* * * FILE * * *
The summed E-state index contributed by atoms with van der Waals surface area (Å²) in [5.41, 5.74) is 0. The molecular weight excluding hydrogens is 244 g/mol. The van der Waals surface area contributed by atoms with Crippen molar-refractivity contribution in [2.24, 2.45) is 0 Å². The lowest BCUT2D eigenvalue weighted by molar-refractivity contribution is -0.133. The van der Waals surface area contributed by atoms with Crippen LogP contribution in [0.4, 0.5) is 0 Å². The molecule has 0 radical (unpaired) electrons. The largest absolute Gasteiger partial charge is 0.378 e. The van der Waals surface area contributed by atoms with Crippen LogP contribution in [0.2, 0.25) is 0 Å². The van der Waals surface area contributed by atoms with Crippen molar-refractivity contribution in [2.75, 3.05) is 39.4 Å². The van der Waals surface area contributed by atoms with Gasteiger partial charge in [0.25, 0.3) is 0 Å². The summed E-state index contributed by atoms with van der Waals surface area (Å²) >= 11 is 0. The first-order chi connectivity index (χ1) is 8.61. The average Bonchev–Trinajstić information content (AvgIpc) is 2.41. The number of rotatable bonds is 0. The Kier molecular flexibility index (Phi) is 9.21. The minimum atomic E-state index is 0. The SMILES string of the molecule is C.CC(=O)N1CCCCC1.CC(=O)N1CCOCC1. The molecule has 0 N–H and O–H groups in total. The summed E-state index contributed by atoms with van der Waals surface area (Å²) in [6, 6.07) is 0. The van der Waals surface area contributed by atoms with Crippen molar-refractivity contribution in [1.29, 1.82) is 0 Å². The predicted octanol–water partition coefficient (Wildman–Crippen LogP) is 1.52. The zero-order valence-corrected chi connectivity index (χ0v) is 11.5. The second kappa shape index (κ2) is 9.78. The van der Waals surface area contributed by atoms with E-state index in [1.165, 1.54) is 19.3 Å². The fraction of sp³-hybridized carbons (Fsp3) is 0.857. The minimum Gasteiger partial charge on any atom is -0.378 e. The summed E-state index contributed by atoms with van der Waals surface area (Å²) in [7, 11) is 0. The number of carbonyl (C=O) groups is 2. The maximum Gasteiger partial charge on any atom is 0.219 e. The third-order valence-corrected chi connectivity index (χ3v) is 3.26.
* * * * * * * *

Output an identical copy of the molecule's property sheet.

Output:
The summed E-state index contributed by atoms with van der Waals surface area (Å²) in [5.41, 5.74) is 0. The molecular weight excluding hydrogens is 244 g/mol. The van der Waals surface area contributed by atoms with Crippen molar-refractivity contribution in [2.24, 2.45) is 0 Å². The lowest BCUT2D eigenvalue weighted by molar-refractivity contribution is -0.133. The van der Waals surface area contributed by atoms with Crippen LogP contribution in [0.4, 0.5) is 0 Å². The molecule has 0 radical (unpaired) electrons. The largest absolute Gasteiger partial charge is 0.378 e. The van der Waals surface area contributed by atoms with Crippen LogP contribution in [0.2, 0.25) is 0 Å². The van der Waals surface area contributed by atoms with Crippen molar-refractivity contribution in [2.75, 3.05) is 39.4 Å². The van der Waals surface area contributed by atoms with Gasteiger partial charge in [0.25, 0.3) is 0 Å². The summed E-state index contributed by atoms with van der Waals surface area (Å²) >= 11 is 0. The first-order chi connectivity index (χ1) is 8.61. The average Bonchev–Trinajstić information content (AvgIpc) is 2.41. The number of rotatable bonds is 0. The Kier molecular flexibility index (Phi) is 9.21. The minimum atomic E-state index is 0. The SMILES string of the molecule is C.CC(=O)N1CCCCC1.CC(=O)N1CCOCC1. The molecule has 0 N–H and O–H groups in total. The summed E-state index contributed by atoms with van der Waals surface area (Å²) in [6, 6.07) is 0. The van der Waals surface area contributed by atoms with Crippen molar-refractivity contribution in [1.29, 1.82) is 0 Å². The predicted octanol–water partition coefficient (Wildman–Crippen LogP) is 1.52. The zero-order valence-corrected chi connectivity index (χ0v) is 11.5. The second kappa shape index (κ2) is 9.78. The van der Waals surface area contributed by atoms with E-state index in [1.165, 1.54) is 19.3 Å². The fraction of sp³-hybridized carbons (Fsp3) is 0.857. The minimum Gasteiger partial charge on any atom is -0.378 e. The summed E-state index contributed by atoms with van der Waals surface area (Å²) in [7, 11) is 0. The number of carbonyl (C=O) groups is 2. The maximum Gasteiger partial charge on any atom is 0.219 e. The third-order valence-corrected chi connectivity index (χ3v) is 3.26.